Polymyalgia rheumatica is best diagnosed by a physician familiar with the condition. This is often a rheumatologist, a type of doctor that is an expert in arthritis and autoimmune disease.
Many diseases can look like Polymyalgia Rheumatica so a careful assessment is important. For example, Rheumatoid Arthritis, some types of cancer, heart infections, and thyroid conditions can cause fatigue and stiffness in areas including the shoulders and hips.
To diagnose Polymyalgia Rheumatica, a physician will start by taking a complete history. The disease can be suspected in older patients with a history of pain in the shoulder and hip regions, along with morning stiffness and fatigue. The physician will then perform a thorough physical examination to exclude other conditions. Finally, they will often order blood tests, x-rays, and possibly other types of tests to support the diagnosis.
Common Tests for Polymyalgia Rheumatica
Looking for inflammation: Polymyalgia Rheumatica is an inflammatory arthritis so these tests are expected to have abnormal results. Common tests include a Complete Blood Count (CBC), Erythrocyte Sedimentation Rate (ESR), and C-Reactive Protein (CRP).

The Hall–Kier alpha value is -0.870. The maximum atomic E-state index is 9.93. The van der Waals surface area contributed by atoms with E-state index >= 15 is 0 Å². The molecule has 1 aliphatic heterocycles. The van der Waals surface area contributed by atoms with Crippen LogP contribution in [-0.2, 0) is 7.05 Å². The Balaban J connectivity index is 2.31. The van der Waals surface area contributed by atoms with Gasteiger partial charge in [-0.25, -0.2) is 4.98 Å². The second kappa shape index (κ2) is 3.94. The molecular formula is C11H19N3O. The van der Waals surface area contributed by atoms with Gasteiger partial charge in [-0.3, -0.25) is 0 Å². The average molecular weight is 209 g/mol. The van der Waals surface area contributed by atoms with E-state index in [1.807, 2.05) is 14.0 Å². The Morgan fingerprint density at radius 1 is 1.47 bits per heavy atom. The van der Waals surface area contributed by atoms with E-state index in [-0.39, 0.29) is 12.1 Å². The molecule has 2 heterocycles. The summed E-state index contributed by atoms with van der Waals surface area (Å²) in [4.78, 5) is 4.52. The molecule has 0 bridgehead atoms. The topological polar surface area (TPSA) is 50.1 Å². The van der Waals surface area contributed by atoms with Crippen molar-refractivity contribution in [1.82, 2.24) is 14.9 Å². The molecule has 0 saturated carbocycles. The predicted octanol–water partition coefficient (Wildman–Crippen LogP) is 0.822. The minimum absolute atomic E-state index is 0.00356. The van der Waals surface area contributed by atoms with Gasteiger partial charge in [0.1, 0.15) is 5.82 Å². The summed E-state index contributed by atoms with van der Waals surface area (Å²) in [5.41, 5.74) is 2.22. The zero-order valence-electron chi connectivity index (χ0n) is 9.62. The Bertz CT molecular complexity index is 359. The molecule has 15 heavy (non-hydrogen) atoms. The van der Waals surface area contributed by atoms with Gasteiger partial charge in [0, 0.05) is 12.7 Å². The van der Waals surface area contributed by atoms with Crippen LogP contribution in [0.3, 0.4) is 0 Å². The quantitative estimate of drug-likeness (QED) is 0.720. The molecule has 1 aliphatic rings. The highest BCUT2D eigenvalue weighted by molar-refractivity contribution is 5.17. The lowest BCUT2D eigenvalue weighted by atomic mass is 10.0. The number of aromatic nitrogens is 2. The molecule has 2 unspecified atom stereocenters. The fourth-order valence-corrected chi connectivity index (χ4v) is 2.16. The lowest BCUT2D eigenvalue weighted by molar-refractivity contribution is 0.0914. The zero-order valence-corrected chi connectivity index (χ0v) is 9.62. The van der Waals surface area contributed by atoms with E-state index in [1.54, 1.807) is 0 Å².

Looking for other diseases: It is important to rule out other inflammatory diseases when diagnosing Polymyalgia Rheumatica. Blood tests including rheumatoid factor, Anti-Nuclear Antibodies, Thyroid Stimulating Hormone (TSH), and Creatinine Kinase (muscle enzyme) should be measured.
X-rays help rule out other forms of arthritis and confirm a diagnosis of Polymyalgia Rheumatica.
Scientists aren’t sure what causes Polymyalgia Rheumatica or why it is a self-limited disease (a disease that goes away on its own) in about half of people but can last much longer and behave like a chronic (long-term) disease in others.
Some theories propose that it might be caused by an external factor like a virus that stimulates the immune system to behave in an undesirable way. If that’s the case, scientists aren’t sure why some people get it but others don’t.
Whatever the cause, Polymyalgia Rheumatica causes inflammation in the joints and structures surrounding the joints of the shoulders and hips.
Treatment of polymyalgia rheumatica usually involves medications to address inflammation as well as physical therapy to keep the joints moving properly. The disease can often by fully and effectively treated with the right therapy, which means it’s possible for people affected by the disease to return to their normal day-to-day lives.
It’s important to treat the disease early to protect and restore a maximum range of motion in the shoulders and hips. If a person with untreated Polymyalgia Rheumatica changes their habits and stops using their sore joints in certain ways due to pain and stiffness, the limited movement can lead to contracture, a type of permanent damage involving shortening of the affected muscle or joint.
Physical Therapy and Exercise Treatments for Polymyalgia Rheumatica